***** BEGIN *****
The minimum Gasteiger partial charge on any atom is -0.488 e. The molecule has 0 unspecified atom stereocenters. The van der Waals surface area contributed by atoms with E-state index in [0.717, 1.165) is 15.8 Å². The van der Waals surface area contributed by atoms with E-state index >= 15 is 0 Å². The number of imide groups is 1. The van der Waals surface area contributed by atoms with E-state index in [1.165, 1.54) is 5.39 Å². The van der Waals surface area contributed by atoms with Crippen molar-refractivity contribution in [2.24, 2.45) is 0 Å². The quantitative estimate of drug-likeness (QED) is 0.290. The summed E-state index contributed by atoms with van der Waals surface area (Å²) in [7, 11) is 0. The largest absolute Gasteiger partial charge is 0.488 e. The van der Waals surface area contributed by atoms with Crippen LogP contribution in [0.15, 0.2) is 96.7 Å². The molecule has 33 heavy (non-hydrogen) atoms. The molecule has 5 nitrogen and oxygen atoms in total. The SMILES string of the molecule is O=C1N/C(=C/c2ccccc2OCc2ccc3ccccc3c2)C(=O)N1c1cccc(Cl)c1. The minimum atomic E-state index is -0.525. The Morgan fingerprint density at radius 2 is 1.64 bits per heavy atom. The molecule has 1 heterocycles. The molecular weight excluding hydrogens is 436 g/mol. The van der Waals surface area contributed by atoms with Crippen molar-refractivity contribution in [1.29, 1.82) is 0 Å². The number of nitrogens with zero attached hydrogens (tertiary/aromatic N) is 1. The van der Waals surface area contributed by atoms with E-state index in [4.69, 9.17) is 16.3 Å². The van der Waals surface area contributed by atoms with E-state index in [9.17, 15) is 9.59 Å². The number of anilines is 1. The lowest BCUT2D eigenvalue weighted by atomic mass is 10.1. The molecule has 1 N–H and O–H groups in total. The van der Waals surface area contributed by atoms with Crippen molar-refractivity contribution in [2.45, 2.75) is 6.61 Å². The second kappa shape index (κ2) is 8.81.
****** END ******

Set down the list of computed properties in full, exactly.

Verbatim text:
The minimum Gasteiger partial charge on any atom is -0.488 e. The molecule has 0 unspecified atom stereocenters. The van der Waals surface area contributed by atoms with E-state index in [0.717, 1.165) is 15.8 Å². The van der Waals surface area contributed by atoms with E-state index >= 15 is 0 Å². The number of imide groups is 1. The van der Waals surface area contributed by atoms with E-state index in [1.165, 1.54) is 5.39 Å². The van der Waals surface area contributed by atoms with Crippen molar-refractivity contribution in [2.24, 2.45) is 0 Å². The quantitative estimate of drug-likeness (QED) is 0.290. The summed E-state index contributed by atoms with van der Waals surface area (Å²) in [7, 11) is 0. The largest absolute Gasteiger partial charge is 0.488 e. The van der Waals surface area contributed by atoms with Crippen LogP contribution in [0.15, 0.2) is 96.7 Å². The molecule has 33 heavy (non-hydrogen) atoms. The molecule has 5 nitrogen and oxygen atoms in total. The SMILES string of the molecule is O=C1N/C(=C/c2ccccc2OCc2ccc3ccccc3c2)C(=O)N1c1cccc(Cl)c1. The minimum atomic E-state index is -0.525. The Morgan fingerprint density at radius 2 is 1.64 bits per heavy atom. The molecule has 1 heterocycles. The molecular weight excluding hydrogens is 436 g/mol. The van der Waals surface area contributed by atoms with Crippen molar-refractivity contribution in [1.29, 1.82) is 0 Å². The number of nitrogens with zero attached hydrogens (tertiary/aromatic N) is 1. The van der Waals surface area contributed by atoms with E-state index in [4.69, 9.17) is 16.3 Å². The van der Waals surface area contributed by atoms with E-state index in [9.17, 15) is 9.59 Å². The number of anilines is 1. The lowest BCUT2D eigenvalue weighted by atomic mass is 10.1. The molecule has 1 N–H and O–H groups in total. The van der Waals surface area contributed by atoms with Crippen molar-refractivity contribution in [2.45, 2.75) is 6.61 Å². The second kappa shape index (κ2) is 8.81.